Recent civil and criminal fraud charges against partners at KPMG and staffers at the PCAOB, arising out of “their participation in a scheme to misappropriate and use confidential information relating to the PCAOB’s planned inspections of KPMG,” have led some managements and audit committee members to consider whether there is more they should be doing to ensure that their outside audit firms are not plagued by similar concerns. This article from Compliance Week sifts through a speech by Helen Munter, PCAOB director of inspections and registration, to assemble a series of questions that, in light of these recent charges, may be appropriate for audit committee members to pose to their outside audit firms.

You might recall that the charges by the SEC and the U.S. attorney’s office filed this past January alleged that former PCAOB staffers leaked to several KPMG partners the plans for PCAOB inspections of KPMG—“literally stealing the exam.” More specifically, while preparing to leave the PCAOB to join KPMG, an accountant downloaded confidential inspection-related materials that he thought would help him succeed at KPMG to reduce its audit deficiencies. After he left, he was aided in gaining access to confidential PCAOB materials by two other PCAOB staffers, who also later joined or sought employment at KPMG. Several high-level former KPMG partners were alleged to have encouraged the misconduct: according to the federal indictment, a former KPMG partner told one of the former PCAOB staffers who had joined KPMG to remember where his “paycheck came from and be loyal to KPMG.” The leaked information enabled KPMG “to analyze and revise audit workpapers in an effort to avoid negative findings by the PCAOB.” Apparently, they reviewed the workpapers for at least seven entities they were told the PCAOB would inspect. In a statement, SEC Chair Jay Clayton characterized the conduct as “disturbing,” but concluded that these actions would not “adversely affect the ability of SEC registrants to continue to use audit reports issued by KPMG in filings with the Commission or for investors to rely upon those required reports. I do not expect that these actions will adversely affect the orderly flow of financial information to investors and the U.S. capital markets, including the filing of audited financial statements with the Commission.” 

But is it possible that these types of issues are prevalent at other audit firms? According to former SEC Chief Accountant Lynn Turner, cited in the article, that’s a fair question: “‘What happened at KPMG could be but one part of a much larger problem….I think that’s what people at public companies need to be concerned about.’”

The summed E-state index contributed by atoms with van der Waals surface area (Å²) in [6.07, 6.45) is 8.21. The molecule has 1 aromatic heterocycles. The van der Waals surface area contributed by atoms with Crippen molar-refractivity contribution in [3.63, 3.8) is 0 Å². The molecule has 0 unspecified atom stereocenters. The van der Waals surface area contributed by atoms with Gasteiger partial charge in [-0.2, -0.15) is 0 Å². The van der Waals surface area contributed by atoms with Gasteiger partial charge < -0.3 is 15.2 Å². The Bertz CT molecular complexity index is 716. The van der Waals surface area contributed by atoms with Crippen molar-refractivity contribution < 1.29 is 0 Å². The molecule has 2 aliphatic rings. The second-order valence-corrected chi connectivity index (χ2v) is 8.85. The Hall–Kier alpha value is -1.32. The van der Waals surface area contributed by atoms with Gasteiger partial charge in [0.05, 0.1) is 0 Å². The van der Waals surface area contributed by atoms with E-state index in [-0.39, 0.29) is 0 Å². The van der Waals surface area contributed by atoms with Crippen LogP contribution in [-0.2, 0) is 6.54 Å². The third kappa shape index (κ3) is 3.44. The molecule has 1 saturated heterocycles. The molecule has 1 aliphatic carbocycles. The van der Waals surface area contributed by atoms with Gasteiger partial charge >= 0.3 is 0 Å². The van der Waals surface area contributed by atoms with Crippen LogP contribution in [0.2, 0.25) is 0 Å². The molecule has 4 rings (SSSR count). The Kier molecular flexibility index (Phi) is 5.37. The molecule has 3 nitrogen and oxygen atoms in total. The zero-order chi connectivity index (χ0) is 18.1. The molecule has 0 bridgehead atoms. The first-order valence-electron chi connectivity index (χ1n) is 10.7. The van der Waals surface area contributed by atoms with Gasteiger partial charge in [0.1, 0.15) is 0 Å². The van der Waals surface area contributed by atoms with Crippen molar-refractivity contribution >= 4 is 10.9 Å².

Inquiry regarding the outside auditor’s quality control and inspection results would appear to fall squarely within the ambit of the audit committee’s oversight responsibility. As presented by Compliance Week, the following questions from Munter’s speech (delivered to audit firms at an AICPA conference) may be useful for audit committees to consider asking of their audit firms as part of that inquiry (and more):

  • “Does your firm have in place a system of quality control that provides it with reasonable assurance that its personnel comply with applicable professional standards and the firm’s own standards of quality?
  • How do you know audits are being performed in a quality manner on a consistent basis? What are the controls you rely on? How quickly would someone coming to your organization understand those controls and be able to become part of that system? Does staff at all levels understand those controls?
  • Does your firm approach PCAOB inspection results by remediating individual problems or by addressing systemic issues identified through either internal or external reviews?
  • Does your firm exhibit a tone at the top that emphasizes the importance of the role of the audit to the financial markets—an attitude of serving the investor? Are you cultivating a culture where due care, including professional skepticism, is rewarded throughout the firm as part of a firm strategy?
  • Do you hold audit leaders, not just the lead engagement partner, accountable for audit quality? Engagement quality reviewers? Managing partners? Partners assisting in multi-location audits? Do you incorporate audit quality goals and metrics into partner performance evaluations?
  • Does the firm have policies in place to assure that they are assigning personnel with the technical expertise to successfully complete audits, providing necessary training, and advancing personnel with the appropriate qualifications?
  • How do you manage an engagement team’s workload to assure sufficient time is allocated to perform the audit? How do you assure your engagement quality reviews are allocated sufficient time and comply with standards?
  • What are your policies and procedures with respect to consultations with the national office? Are your audit teams encouraged to pursue consultations in complex or subjective areas? Are there barriers that prevent teams from seeking consultations?
  • How do you monitor the firm’s system of quality control? How do you identify and assess root causes of audit deficiencies where they are identified, either through internal or external reviews?
  • How do you assure compliance with auditor independence requirements?
  • How are you remediating deficiencies in the key areas commonly called out in inspections, including assessing and responding to risks of material misstatement, auditing internal control over financial reporting, and auditing accounting estimates, including fair value measurements?”

Turner suggests adding one more question to conclude the inquiry, a “final catch-all question: ‘Is there anything going on that you’re aware of that would cause an investor concern?’